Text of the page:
Study finds that short-term use of azithromycin is not associated with increased risk of hearing loss
A study led by researchers at the University of Florida has found that azithromycin short-term use is not associated with increased risk of sensorineural hearing loss.
During the past few years there has been a growing concern about whether azithromycin use might be linked to hearing loss or not. Several animal studies and case reports have suggested that short-term use of azithromycin might be associated with increased risk for hearing loss. A team of researchers at University of Florida found no evidence that use of azithromycin for acute infections increases the risk of sensorineural hearing loss in comparison to amoxicillin.
“Azithromycin is one of the most common antibiotics prescribed in ambulatory care in the United States. With the vast use of azithromycin, our research team thought it will be helpful to the medical community to address this possible safety concern with human data” said Almut Winterstein, Ph.D., a professor and chair of the department of pharmaceutical outcomes and policy in the UF College of Pharmacy and co-author of the study.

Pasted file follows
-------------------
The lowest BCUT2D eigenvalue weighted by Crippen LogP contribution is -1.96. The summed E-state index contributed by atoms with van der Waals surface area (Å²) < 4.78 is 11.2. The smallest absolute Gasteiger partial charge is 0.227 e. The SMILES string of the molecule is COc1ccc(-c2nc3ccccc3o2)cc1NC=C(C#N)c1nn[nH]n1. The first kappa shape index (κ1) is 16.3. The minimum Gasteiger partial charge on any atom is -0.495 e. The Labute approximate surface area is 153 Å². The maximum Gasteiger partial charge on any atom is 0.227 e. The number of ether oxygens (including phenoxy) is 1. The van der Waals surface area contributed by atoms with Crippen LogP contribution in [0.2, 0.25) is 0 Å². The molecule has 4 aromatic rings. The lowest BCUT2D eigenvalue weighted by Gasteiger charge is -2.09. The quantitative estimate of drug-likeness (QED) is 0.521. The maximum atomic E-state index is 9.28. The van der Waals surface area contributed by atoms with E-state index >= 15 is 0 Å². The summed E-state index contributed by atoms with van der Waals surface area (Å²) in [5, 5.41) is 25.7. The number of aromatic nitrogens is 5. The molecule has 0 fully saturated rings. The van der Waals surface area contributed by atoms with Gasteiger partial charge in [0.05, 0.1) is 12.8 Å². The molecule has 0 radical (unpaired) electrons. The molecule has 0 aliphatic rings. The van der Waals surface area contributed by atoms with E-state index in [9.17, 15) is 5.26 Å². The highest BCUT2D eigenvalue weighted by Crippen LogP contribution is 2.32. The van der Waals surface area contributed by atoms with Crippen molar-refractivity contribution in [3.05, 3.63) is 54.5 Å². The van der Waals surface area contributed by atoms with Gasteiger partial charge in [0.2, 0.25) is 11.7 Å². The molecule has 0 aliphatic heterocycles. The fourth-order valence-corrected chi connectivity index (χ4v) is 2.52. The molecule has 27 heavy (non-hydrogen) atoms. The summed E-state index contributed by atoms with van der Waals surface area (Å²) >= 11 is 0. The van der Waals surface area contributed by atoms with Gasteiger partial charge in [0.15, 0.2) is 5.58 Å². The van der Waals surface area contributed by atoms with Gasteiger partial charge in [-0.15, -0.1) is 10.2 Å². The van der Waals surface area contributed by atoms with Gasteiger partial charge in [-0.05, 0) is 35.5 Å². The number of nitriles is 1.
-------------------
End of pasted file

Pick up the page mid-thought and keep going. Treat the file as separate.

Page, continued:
The researchers reviewed medical claims for around half million adults in 29 states who had used either azithromycin or amoxicillin during a 10 year period. The study aimed to examine whether use of oral azithromycin for a short period for acute infections was associated with an increased risk of sensorineural hearing loss in comparison to amoxicillin. UF researchers identified 287 and 307 sensorineural hearing loss events in adult users of azithromycin and amoxicillin, respectively. The researchers found no statistical significance higher risk with the use of azithromycin in comparison to amoxicillin. The study findings were published in the journal Otology & Neurotology in September 2018.
The study’s lead author, Adel Alrwisan, Ph.D., completed the research as part of his doctoral thesis at UF. He is now an epidemiologist at Saudi Food and Drug Authority in Saudi Arabia.